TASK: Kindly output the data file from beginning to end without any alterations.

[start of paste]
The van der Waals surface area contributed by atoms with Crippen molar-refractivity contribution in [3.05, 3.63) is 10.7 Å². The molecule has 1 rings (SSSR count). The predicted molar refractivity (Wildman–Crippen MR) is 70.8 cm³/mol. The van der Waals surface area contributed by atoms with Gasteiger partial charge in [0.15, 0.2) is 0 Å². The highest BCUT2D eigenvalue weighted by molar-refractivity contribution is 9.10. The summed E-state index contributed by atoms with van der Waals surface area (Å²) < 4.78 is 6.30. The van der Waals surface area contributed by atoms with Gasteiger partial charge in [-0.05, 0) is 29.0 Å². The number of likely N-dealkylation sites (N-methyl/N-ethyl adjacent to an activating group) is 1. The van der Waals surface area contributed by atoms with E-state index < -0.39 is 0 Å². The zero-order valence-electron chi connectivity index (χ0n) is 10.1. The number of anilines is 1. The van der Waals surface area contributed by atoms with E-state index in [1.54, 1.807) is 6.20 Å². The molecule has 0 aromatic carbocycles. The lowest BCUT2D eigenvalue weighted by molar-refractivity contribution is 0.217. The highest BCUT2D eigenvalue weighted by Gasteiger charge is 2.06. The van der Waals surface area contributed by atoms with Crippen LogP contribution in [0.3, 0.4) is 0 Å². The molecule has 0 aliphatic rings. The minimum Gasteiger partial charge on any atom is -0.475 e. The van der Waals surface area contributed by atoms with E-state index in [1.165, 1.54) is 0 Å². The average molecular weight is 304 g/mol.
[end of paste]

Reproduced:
The van der Waals surface area contributed by atoms with Crippen molar-refractivity contribution in [3.05, 3.63) is 10.7 Å². The molecule has 1 rings (SSSR count). The predicted molar refractivity (Wildman–Crippen MR) is 70.8 cm³/mol. The van der Waals surface area contributed by atoms with Gasteiger partial charge in [0.15, 0.2) is 0 Å². The highest BCUT2D eigenvalue weighted by molar-refractivity contribution is 9.10. The summed E-state index contributed by atoms with van der Waals surface area (Å²) < 4.78 is 6.30. The van der Waals surface area contributed by atoms with Gasteiger partial charge in [-0.05, 0) is 29.0 Å². The number of likely N-dealkylation sites (N-methyl/N-ethyl adjacent to an activating group) is 1. The van der Waals surface area contributed by atoms with E-state index < -0.39 is 0 Å². The zero-order valence-electron chi connectivity index (χ0n) is 10.1. The number of anilines is 1. The van der Waals surface area contributed by atoms with E-state index in [1.54, 1.807) is 6.20 Å². The molecule has 0 aromatic carbocycles. The lowest BCUT2D eigenvalue weighted by molar-refractivity contribution is 0.217. The highest BCUT2D eigenvalue weighted by Gasteiger charge is 2.06. The van der Waals surface area contributed by atoms with Crippen LogP contribution in [0.3, 0.4) is 0 Å². The molecule has 0 aliphatic rings. The minimum Gasteiger partial charge on any atom is -0.475 e. The van der Waals surface area contributed by atoms with E-state index in [1.165, 1.54) is 0 Å². The average molecular weight is 304 g/mol.